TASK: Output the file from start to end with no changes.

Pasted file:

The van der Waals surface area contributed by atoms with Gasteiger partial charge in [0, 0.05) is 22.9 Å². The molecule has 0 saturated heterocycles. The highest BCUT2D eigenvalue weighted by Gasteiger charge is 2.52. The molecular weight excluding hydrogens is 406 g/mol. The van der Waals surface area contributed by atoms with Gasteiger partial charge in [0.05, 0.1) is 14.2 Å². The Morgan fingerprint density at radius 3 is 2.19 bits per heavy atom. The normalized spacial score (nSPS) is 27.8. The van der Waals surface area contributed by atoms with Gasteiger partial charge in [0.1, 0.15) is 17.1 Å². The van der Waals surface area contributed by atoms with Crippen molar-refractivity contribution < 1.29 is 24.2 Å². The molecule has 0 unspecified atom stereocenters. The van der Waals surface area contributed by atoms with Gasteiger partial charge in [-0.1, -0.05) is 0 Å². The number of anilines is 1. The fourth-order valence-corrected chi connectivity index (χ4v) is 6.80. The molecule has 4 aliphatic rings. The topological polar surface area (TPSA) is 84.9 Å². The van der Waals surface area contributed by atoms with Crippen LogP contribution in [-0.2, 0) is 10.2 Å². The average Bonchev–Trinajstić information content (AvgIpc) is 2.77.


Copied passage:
The van der Waals surface area contributed by atoms with Gasteiger partial charge in [0, 0.05) is 22.9 Å². The molecule has 0 saturated heterocycles. The highest BCUT2D eigenvalue weighted by Gasteiger charge is 2.52. The molecular weight excluding hydrogens is 406 g/mol. The van der Waals surface area contributed by atoms with Gasteiger partial charge in [0.05, 0.1) is 14.2 Å². The Morgan fingerprint density at radius 3 is 2.19 bits per heavy atom. The normalized spacial score (nSPS) is 27.8. The van der Waals surface area contributed by atoms with Gasteiger partial charge in [0.1, 0.15) is 17.1 Å². The van der Waals surface area contributed by atoms with Crippen molar-refractivity contribution < 1.29 is 24.2 Å². The molecule has 0 unspecified atom stereocenters. The van der Waals surface area contributed by atoms with Gasteiger partial charge in [-0.1, -0.05) is 0 Å². The number of anilines is 1. The fourth-order valence-corrected chi connectivity index (χ4v) is 6.80. The molecule has 4 aliphatic rings. The topological polar surface area (TPSA) is 84.9 Å². The van der Waals surface area contributed by atoms with Crippen LogP contribution in [-0.2, 0) is 10.2 Å². The average Bonchev–Trinajstić information content (AvgIpc) is 2.77.